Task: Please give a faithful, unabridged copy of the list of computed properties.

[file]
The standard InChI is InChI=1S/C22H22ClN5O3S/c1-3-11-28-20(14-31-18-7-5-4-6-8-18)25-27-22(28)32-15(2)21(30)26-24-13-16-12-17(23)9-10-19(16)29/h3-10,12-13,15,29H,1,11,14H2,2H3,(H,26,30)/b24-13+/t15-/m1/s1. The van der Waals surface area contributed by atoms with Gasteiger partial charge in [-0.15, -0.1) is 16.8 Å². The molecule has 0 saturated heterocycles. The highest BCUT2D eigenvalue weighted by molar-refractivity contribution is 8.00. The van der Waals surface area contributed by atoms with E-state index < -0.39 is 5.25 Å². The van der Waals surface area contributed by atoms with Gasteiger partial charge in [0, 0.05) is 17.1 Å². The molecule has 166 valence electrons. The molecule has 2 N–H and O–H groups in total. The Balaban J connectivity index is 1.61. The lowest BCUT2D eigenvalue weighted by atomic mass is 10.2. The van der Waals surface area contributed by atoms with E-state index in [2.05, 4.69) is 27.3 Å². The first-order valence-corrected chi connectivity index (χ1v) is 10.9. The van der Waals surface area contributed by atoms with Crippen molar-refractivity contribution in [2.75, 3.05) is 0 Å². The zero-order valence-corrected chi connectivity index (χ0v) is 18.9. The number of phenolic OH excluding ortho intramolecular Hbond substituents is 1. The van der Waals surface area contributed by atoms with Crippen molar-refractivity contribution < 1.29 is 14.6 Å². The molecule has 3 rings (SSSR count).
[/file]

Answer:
The standard InChI is InChI=1S/C22H22ClN5O3S/c1-3-11-28-20(14-31-18-7-5-4-6-8-18)25-27-22(28)32-15(2)21(30)26-24-13-16-12-17(23)9-10-19(16)29/h3-10,12-13,15,29H,1,11,14H2,2H3,(H,26,30)/b24-13+/t15-/m1/s1. The van der Waals surface area contributed by atoms with Gasteiger partial charge in [-0.15, -0.1) is 16.8 Å². The molecule has 0 saturated heterocycles. The highest BCUT2D eigenvalue weighted by molar-refractivity contribution is 8.00. The van der Waals surface area contributed by atoms with E-state index < -0.39 is 5.25 Å². The van der Waals surface area contributed by atoms with Gasteiger partial charge in [0, 0.05) is 17.1 Å². The molecule has 166 valence electrons. The molecule has 2 N–H and O–H groups in total. The Balaban J connectivity index is 1.61. The lowest BCUT2D eigenvalue weighted by atomic mass is 10.2. The van der Waals surface area contributed by atoms with E-state index in [2.05, 4.69) is 27.3 Å². The first-order valence-corrected chi connectivity index (χ1v) is 10.9. The van der Waals surface area contributed by atoms with Crippen molar-refractivity contribution in [2.75, 3.05) is 0 Å². The zero-order valence-corrected chi connectivity index (χ0v) is 18.9. The number of phenolic OH excluding ortho intramolecular Hbond substituents is 1. The van der Waals surface area contributed by atoms with Crippen molar-refractivity contribution < 1.29 is 14.6 Å². The molecule has 3 rings (SSSR count).